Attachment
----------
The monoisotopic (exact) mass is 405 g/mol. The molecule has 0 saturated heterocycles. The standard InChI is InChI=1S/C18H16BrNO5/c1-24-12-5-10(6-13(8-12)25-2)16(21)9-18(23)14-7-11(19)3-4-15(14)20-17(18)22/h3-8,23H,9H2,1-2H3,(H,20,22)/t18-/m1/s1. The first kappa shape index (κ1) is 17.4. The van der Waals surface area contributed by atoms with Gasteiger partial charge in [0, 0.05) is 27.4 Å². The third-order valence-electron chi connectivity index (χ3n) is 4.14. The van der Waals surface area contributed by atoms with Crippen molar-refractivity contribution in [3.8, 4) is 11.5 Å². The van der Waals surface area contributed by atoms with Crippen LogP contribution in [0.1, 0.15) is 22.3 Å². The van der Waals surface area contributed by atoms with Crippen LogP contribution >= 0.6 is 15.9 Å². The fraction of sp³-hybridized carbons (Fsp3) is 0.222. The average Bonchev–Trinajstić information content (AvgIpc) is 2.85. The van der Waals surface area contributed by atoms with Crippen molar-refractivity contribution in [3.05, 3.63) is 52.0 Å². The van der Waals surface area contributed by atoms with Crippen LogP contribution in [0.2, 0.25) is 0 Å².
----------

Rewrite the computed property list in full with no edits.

The monoisotopic (exact) mass is 405 g/mol. The molecule has 0 saturated heterocycles. The standard InChI is InChI=1S/C18H16BrNO5/c1-24-12-5-10(6-13(8-12)25-2)16(21)9-18(23)14-7-11(19)3-4-15(14)20-17(18)22/h3-8,23H,9H2,1-2H3,(H,20,22)/t18-/m1/s1. The first kappa shape index (κ1) is 17.4. The van der Waals surface area contributed by atoms with Gasteiger partial charge in [0, 0.05) is 27.4 Å². The third-order valence-electron chi connectivity index (χ3n) is 4.14. The van der Waals surface area contributed by atoms with Crippen molar-refractivity contribution in [3.8, 4) is 11.5 Å². The van der Waals surface area contributed by atoms with Crippen LogP contribution in [0.1, 0.15) is 22.3 Å². The van der Waals surface area contributed by atoms with Crippen LogP contribution >= 0.6 is 15.9 Å². The fraction of sp³-hybridized carbons (Fsp3) is 0.222. The average Bonchev–Trinajstić information content (AvgIpc) is 2.85. The van der Waals surface area contributed by atoms with Crippen molar-refractivity contribution in [3.05, 3.63) is 52.0 Å². The van der Waals surface area contributed by atoms with Crippen LogP contribution in [0.2, 0.25) is 0 Å².